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How a UK smoking ban would actually work as adults in their 30s could be ID'd

How a UK smoking ban would actually work as adults in their 30s could be ID'd

Rishi Sunak proposed the smoking age increase during his speech at the Conservative Party Conference in Manchester yesterday

Rishi Sunak’s proposed smoking ban will mean that people in future will have to carry ID well into their later years if they want to buy cigarettes.

As the Prime Minister announced yesterday during his speech at the Conservative Party Conference in Manchester, the proposed legislation would see the legal age at which people can buy cigarettes increased every year by a year.

That means that if the law was to be changed by 2027, no one who is currently 14-years-old will ever be able to legally buy a cigarette.

Most people would agree that is a good thing, but what does it mean for those who are smokers currently?

Well, obviously the government – and loads of other organisations – would prefer that they quit altogether, but they can’t force people who can legally smoke now to stop.

However, in 15 years’ time people who are 18 now will be 33, and may still be made to prove their age if they want to buy cigarettes.

Anyone under a certain age will never be able to buy cigarettes legally under the proposed new rules.
Peter Dazeley/Getty

Basically, anyone born after around 2008 is likely to have to prove their birthdate to buy cigarettes for the rest of their life as the legal age continues to advance upwards.

Such a rule already exists in New Zealand, having come into force in recent times.

In that country, nobody born after January 1 2009 will ever be able to be legally sold cigarettes.

You’d have to imagine a similar date restriction will be set in the UK.

Labour has agreed to support the government’s plans, stating that the party has no intention to ‘play politics with public health’.

Announcing the plans, Sunak told the Tory conference in Manchester: "When we raised the smoking age to 18, smoking prevalence dropped by 30 percent in that age group.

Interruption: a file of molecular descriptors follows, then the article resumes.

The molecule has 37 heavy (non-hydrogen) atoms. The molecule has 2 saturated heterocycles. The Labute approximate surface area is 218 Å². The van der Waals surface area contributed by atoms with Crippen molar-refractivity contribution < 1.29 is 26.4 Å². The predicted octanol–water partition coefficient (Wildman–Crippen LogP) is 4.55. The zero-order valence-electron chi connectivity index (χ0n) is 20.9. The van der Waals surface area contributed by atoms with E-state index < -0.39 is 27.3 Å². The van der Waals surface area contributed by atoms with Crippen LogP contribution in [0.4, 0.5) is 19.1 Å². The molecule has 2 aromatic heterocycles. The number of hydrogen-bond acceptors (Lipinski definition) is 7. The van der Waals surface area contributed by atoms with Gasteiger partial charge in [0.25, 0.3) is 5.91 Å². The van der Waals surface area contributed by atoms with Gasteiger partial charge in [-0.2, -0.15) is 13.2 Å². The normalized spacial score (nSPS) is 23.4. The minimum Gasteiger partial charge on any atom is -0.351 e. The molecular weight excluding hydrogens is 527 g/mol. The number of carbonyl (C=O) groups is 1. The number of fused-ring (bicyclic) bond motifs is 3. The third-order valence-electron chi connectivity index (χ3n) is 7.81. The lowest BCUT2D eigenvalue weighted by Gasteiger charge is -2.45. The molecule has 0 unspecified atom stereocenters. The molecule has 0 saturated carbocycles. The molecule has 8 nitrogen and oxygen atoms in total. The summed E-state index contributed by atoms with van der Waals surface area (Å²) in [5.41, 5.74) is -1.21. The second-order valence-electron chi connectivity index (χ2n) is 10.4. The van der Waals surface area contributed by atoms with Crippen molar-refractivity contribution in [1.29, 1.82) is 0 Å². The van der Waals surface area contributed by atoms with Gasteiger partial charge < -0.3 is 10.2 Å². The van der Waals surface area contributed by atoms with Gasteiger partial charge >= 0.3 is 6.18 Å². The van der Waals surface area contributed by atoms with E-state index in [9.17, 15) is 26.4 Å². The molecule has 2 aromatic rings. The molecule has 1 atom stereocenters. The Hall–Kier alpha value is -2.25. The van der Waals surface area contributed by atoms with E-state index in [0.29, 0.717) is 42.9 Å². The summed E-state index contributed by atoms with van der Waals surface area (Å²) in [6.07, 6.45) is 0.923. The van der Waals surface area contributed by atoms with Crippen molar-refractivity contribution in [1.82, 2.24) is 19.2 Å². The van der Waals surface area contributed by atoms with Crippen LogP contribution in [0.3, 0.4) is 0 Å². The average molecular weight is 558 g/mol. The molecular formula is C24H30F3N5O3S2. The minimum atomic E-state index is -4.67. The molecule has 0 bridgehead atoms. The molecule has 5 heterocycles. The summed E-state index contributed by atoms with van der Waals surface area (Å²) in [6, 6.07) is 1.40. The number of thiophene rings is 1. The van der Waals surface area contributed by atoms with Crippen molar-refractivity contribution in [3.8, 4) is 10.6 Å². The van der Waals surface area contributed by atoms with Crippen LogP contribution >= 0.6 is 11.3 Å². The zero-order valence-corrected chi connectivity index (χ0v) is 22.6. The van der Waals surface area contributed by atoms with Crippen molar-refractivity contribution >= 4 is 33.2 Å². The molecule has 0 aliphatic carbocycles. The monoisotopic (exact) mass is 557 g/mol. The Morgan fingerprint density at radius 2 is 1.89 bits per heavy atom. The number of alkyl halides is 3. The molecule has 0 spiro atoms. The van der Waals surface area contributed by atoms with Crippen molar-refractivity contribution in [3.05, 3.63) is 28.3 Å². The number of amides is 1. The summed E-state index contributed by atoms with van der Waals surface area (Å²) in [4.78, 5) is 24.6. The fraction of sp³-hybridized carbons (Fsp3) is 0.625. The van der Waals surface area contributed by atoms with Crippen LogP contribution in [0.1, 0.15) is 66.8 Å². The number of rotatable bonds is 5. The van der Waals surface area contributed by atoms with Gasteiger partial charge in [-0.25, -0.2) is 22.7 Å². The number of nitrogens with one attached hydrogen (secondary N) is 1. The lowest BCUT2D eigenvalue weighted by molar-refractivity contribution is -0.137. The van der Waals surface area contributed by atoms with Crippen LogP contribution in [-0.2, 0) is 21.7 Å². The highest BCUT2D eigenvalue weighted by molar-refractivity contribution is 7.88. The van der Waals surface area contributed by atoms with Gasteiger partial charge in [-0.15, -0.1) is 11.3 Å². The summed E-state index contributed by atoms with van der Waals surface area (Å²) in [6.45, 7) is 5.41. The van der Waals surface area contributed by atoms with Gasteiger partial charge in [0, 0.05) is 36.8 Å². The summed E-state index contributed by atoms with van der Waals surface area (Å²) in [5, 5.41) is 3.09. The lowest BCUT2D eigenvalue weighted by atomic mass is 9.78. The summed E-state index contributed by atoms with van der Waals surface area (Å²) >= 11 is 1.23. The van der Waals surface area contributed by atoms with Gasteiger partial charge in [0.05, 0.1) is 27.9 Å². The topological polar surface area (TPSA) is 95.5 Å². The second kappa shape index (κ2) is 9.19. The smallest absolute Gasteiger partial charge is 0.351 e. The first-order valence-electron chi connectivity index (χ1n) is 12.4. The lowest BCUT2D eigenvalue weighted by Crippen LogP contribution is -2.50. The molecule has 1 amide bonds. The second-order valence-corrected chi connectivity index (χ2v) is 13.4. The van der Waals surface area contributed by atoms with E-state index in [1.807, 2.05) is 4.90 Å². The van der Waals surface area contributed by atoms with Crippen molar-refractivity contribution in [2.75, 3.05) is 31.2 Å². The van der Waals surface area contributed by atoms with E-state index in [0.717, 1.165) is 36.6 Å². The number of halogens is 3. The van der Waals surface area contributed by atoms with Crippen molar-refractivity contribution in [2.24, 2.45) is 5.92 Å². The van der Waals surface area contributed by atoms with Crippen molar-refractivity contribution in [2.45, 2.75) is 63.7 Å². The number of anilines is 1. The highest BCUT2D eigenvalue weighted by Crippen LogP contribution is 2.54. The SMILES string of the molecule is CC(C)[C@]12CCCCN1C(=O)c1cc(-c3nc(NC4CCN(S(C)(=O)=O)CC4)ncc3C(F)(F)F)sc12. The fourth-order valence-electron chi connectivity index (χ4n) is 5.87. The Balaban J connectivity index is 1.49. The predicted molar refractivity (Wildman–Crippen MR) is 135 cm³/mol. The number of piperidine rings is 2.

"When the United States raised the age to 21, the smoking rate dropped by 39 percent in that age group.

“Smoking places huge pressures on the NHS and costs our country £17 billion a year.”

In a series of posts on X – formerly Twitter – following his speech, Sunak elaborated on the plans, writing: “In the UK smoking causes 1 in 4 cancer deaths.

“So I’m proposing changing the law so children turning 14 or younger this year can never legally be sold cigarettes in their lifetime.

“A smoke-free generation.

“None of us want our children to grow up to smoke.

“Smoking is the number one preventable cause of ill health causing 64,000 deaths a year in England."

The smoking age will rise by one year, every year, if the legislation gets through.
Irina Marwan/Getty

He continued: “It puts a huge burden on the NHS, and costs the country £17 billion a year.

“We know more than four in five smokers start before the age of 20. We need to stop the start.

“Meanwhile as any parent or teacher knows the rise in vaping among children is a worrying trend.

“So we’ll also bring forward measures to restrict the availability of vapes to our children.

“We'll look at flavours, packaging, point-of-sale displays as well as disposable vapes.

“We will not criminalise smoking - nor will anyone who can legally be sold cigarettes today be prevented from doing so in the future.

“But we have a chance to cut cancer deaths by a quarter and significantly ease huge pressures on the NHS.

“We should take it.”

Featured Image Credit: Getty Stock Image

Topics: UK News, Health, Politics, Rishi Sunak